Removal of pharmaceuticals and endocrine disrupting compounds through pilot- and full-scale riverbank filtration

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Removal of a large suite of pharmaceuticals and endocrine disrupting compounds (EDCs) was measured through both pilot- and full-scale riverbank filtration (RBF) facilities. The pilot-scale RBF effectively reduced low ng/L concentrations of most compounds by greater than 90% following a 36-day experiment. Breakthrough of the conservative tracer occurred after 10 days and reached 90% recovery after 28 days. Only four compounds (diazepam, meprobamate, phenytoin and tris(2-chloroethyl) phosphate (TCEP)) were between 20 and 80% removed, and three compounds (atrazine, carbamazepine, and sulfamethoxazole) were less than 20% removed by the pilot. Removal of compounds through the pilot-scale RBF is consistent with results from two full-scale RBF systems: atrazine, carbamazepine, meprobamate, phenytoin and sulfamethoxazole persisted through infiltration into drinking water, whereas caffeine, DEET, gemfibrozil, ibuprofen, iopromide, TCEP, triclosan and trimethoprim were removed. Removal during RBF was attributed to (1) microbial degradation for compounds which were either negatively charged or were neutrally charged and had low log KOW values (such as acetaminophen, caffeine, and trimethoprim), or (2) adsorption for neutrally-charged compounds with high log KOW values (including estradiol, estrone, ethynylestradiol, fluoxetine, oxybenzone, progesterone, testosterone, and triclosan).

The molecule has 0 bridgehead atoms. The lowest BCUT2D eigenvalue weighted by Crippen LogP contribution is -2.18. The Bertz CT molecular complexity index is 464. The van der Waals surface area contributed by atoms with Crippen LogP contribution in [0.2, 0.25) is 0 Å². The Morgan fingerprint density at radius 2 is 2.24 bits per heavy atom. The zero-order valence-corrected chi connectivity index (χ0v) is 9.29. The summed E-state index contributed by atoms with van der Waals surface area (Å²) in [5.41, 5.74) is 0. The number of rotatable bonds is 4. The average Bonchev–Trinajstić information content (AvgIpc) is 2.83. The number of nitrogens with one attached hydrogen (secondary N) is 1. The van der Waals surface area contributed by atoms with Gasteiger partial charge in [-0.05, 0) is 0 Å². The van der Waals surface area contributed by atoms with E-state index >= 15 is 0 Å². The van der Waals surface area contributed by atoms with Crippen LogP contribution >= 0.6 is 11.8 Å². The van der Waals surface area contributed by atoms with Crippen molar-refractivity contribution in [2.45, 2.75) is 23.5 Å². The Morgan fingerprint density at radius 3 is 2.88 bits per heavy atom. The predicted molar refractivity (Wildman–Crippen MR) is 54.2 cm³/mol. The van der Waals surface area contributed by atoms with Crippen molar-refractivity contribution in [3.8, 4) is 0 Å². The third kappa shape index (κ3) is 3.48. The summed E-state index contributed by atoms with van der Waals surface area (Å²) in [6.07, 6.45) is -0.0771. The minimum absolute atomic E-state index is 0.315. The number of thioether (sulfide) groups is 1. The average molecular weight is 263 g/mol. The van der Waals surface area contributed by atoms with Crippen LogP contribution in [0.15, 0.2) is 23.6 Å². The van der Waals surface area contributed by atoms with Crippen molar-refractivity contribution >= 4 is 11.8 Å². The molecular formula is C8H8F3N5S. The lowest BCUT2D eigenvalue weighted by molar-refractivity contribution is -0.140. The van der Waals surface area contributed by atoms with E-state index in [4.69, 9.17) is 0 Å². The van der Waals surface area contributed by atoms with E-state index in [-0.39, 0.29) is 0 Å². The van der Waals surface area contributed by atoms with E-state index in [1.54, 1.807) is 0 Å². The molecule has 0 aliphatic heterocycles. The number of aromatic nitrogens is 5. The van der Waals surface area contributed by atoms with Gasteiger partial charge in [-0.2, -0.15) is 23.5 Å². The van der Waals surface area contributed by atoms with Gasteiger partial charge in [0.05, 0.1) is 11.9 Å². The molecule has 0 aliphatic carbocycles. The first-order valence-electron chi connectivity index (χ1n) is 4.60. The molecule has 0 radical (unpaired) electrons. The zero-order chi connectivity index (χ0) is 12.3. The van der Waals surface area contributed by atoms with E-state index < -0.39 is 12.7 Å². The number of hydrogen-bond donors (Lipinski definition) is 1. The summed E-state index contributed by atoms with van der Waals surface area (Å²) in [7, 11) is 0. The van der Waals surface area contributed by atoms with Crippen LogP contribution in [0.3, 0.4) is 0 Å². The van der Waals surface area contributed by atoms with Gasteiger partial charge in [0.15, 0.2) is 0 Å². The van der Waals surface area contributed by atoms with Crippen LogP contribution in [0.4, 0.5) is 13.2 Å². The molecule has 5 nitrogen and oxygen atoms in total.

Keywords: adsorption, endocrine disrupting compounds (EDCs), microbial degradation, natural water treatment, pharmaceuticals, riverbank filtration

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